by Stephanie T. Broyles, Amanda E. Staiano, Kathryn T. Drazba, Alok K. Gupta, Melinda Sothern, Peter T. Katzmarzyk
Childhood socioeconomic status is linked to adult cardiovascular disease and disease risk. One proposed pathway involves inflammation due to exposure to a stress-inducing neighborhood environment. Whether CRP, a marker of systemic inflammation, is associated with stressful neighborhood conditions among children is unknown. Methods and Results
The sample included 385 children 5–18 years of age from 255 households and 101 census tracts. Multilevel logistic regression analyses compared children and adolescents with CRP levels >3 mg/L to those with levels =3 mg/L across neighborhood environments. Among children living in neighborhoods (census tracts) in the upper tertile of poverty or crime, 18.6% had elevated CRP levels, in contrast to 7.9% of children living in neighborhoods with lower levels of poverty and crime. Children from neighborhoods with the highest levels of either crime or poverty had 2.7 (95% CI: 1.2–6.2) times the odds of having elevated CRP levels when compared to children from other neighborhoods, independent of adiposity, demographic and behavioral differences. Conclusions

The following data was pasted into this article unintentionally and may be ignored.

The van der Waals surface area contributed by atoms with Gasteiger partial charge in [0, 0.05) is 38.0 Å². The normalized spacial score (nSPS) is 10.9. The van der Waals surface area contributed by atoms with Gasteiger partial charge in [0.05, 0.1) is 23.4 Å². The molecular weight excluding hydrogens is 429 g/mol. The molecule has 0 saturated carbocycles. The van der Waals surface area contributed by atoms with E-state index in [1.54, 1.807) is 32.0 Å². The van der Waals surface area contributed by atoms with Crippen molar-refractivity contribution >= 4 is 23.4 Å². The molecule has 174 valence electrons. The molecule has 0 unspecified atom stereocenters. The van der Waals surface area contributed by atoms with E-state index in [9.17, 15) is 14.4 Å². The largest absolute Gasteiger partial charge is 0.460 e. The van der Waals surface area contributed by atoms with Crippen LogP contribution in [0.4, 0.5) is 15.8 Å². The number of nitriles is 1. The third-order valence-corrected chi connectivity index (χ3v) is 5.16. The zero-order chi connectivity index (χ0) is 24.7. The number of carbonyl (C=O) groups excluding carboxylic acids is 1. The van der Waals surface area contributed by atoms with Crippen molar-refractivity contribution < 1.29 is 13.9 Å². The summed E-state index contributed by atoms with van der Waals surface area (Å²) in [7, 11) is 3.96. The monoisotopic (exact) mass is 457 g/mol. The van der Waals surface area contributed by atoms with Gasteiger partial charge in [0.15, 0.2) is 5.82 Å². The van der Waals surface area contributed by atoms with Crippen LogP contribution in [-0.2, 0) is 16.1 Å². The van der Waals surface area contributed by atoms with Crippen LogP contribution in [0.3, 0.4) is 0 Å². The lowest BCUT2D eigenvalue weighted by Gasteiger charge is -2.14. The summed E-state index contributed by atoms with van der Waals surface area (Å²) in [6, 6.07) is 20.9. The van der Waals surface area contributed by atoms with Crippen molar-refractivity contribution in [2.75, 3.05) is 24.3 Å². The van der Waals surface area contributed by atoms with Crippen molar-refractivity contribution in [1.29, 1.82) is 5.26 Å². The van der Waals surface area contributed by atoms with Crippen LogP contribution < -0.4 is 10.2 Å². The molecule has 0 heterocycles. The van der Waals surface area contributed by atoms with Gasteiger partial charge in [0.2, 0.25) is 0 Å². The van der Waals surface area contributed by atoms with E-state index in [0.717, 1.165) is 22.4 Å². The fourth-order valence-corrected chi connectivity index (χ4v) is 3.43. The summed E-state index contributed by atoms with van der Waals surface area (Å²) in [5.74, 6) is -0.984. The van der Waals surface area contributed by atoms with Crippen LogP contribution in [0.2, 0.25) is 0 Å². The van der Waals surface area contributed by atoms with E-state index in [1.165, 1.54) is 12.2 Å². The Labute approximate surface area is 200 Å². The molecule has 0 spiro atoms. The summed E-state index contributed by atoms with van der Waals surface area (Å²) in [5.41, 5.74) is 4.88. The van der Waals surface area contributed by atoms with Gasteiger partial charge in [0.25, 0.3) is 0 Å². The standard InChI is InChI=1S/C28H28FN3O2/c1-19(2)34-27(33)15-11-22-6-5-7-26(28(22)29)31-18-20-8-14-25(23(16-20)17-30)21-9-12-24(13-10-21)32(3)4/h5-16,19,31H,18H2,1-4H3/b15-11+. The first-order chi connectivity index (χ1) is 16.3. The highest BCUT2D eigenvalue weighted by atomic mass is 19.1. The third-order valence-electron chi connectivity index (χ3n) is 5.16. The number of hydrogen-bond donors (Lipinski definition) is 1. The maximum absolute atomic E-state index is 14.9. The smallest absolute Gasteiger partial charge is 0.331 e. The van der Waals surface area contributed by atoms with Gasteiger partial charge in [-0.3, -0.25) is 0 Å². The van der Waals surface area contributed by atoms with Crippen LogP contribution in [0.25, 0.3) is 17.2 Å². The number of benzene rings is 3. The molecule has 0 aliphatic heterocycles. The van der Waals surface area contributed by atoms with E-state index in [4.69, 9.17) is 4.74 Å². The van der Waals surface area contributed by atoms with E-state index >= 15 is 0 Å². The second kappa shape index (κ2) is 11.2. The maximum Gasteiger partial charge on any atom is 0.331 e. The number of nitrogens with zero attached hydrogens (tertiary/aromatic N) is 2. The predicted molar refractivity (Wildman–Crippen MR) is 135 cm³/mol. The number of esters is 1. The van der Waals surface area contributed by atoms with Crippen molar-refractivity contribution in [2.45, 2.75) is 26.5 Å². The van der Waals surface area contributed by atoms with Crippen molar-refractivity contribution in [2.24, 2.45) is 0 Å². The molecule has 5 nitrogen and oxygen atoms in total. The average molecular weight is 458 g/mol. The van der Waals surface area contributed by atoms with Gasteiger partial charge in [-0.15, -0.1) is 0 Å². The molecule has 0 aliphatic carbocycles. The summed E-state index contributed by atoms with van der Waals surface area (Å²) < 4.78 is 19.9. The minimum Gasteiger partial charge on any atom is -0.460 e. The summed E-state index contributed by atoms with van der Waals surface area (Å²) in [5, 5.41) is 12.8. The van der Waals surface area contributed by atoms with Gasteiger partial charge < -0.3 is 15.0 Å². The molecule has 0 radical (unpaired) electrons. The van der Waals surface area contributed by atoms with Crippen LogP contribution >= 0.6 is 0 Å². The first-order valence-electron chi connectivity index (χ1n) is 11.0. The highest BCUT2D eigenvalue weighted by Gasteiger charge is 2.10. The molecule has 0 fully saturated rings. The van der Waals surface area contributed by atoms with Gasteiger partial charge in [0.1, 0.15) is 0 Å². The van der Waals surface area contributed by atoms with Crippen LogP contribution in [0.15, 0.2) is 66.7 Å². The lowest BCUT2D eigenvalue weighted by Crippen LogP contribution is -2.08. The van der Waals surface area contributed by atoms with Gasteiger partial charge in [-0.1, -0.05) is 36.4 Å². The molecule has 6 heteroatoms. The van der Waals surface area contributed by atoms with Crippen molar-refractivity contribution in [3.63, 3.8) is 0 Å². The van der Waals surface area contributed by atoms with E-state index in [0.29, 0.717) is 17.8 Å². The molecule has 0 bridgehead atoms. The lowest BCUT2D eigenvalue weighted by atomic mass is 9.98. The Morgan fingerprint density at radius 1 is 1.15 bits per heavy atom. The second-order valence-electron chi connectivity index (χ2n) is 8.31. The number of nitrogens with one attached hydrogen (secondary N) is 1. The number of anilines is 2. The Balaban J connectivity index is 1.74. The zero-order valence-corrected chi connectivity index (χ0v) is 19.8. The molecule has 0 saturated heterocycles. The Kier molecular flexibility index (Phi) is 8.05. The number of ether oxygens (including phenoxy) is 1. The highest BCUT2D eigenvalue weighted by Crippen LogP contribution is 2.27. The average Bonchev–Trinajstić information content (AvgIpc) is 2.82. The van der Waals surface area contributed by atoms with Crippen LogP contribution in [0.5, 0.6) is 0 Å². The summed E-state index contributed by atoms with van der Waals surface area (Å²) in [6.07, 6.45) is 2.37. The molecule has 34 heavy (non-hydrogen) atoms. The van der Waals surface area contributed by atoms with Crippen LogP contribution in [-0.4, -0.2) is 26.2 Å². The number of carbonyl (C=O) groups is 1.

Children living in neighborhoods with high levels of poverty or crime had elevated CRP levels compared to children from other neighborhoods. This result is consistent with a psychosocial pathway favoring early development of cardiovascular risk that involves chronic stress from exposure to socially- and physically-disordered neighborhoods characteristic of poverty.